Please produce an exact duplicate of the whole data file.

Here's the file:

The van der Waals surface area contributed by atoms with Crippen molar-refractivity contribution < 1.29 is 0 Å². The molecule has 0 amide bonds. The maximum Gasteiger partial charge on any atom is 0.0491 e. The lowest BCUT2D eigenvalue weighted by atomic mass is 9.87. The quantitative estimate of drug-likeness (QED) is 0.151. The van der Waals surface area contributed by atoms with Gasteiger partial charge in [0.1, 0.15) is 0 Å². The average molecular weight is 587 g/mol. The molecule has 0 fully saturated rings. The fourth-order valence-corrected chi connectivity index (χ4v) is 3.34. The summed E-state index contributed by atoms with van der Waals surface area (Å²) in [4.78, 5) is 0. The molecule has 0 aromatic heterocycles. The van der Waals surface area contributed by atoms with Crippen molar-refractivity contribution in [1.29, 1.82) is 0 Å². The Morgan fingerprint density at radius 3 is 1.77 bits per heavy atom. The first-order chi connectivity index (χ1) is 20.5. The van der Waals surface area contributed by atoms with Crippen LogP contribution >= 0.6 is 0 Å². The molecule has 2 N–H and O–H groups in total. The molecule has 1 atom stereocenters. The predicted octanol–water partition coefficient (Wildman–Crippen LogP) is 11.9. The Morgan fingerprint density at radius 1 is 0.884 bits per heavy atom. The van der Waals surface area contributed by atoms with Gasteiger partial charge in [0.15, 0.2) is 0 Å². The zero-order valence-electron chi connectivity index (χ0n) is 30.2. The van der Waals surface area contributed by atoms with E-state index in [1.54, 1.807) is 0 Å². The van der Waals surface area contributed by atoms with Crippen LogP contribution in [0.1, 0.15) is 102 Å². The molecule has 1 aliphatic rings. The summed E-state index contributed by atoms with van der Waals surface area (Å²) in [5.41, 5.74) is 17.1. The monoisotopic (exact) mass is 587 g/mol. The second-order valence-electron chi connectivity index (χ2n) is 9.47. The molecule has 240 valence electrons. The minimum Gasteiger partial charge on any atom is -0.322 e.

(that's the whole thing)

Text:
The van der Waals surface area contributed by atoms with Crippen molar-refractivity contribution < 1.29 is 0 Å². The molecule has 0 amide bonds. The maximum Gasteiger partial charge on any atom is 0.0491 e. The lowest BCUT2D eigenvalue weighted by atomic mass is 9.87. The quantitative estimate of drug-likeness (QED) is 0.151. The van der Waals surface area contributed by atoms with Gasteiger partial charge in [0.1, 0.15) is 0 Å². The average molecular weight is 587 g/mol. The molecule has 0 fully saturated rings. The fourth-order valence-corrected chi connectivity index (χ4v) is 3.34. The summed E-state index contributed by atoms with van der Waals surface area (Å²) in [4.78, 5) is 0. The molecule has 0 aromatic heterocycles. The van der Waals surface area contributed by atoms with Crippen molar-refractivity contribution in [1.29, 1.82) is 0 Å². The Morgan fingerprint density at radius 3 is 1.77 bits per heavy atom. The first-order chi connectivity index (χ1) is 20.5. The van der Waals surface area contributed by atoms with Crippen LogP contribution >= 0.6 is 0 Å². The molecule has 2 N–H and O–H groups in total. The molecule has 1 atom stereocenters. The predicted octanol–water partition coefficient (Wildman–Crippen LogP) is 11.9. The Morgan fingerprint density at radius 1 is 0.884 bits per heavy atom. The van der Waals surface area contributed by atoms with Gasteiger partial charge in [0.15, 0.2) is 0 Å². The zero-order valence-electron chi connectivity index (χ0n) is 30.2. The van der Waals surface area contributed by atoms with E-state index in [1.54, 1.807) is 0 Å². The van der Waals surface area contributed by atoms with Crippen LogP contribution in [0.1, 0.15) is 102 Å². The molecule has 1 aliphatic rings. The summed E-state index contributed by atoms with van der Waals surface area (Å²) in [5.41, 5.74) is 17.1. The monoisotopic (exact) mass is 587 g/mol. The second-order valence-electron chi connectivity index (χ2n) is 9.47. The molecule has 240 valence electrons. The minimum Gasteiger partial charge on any atom is -0.322 e.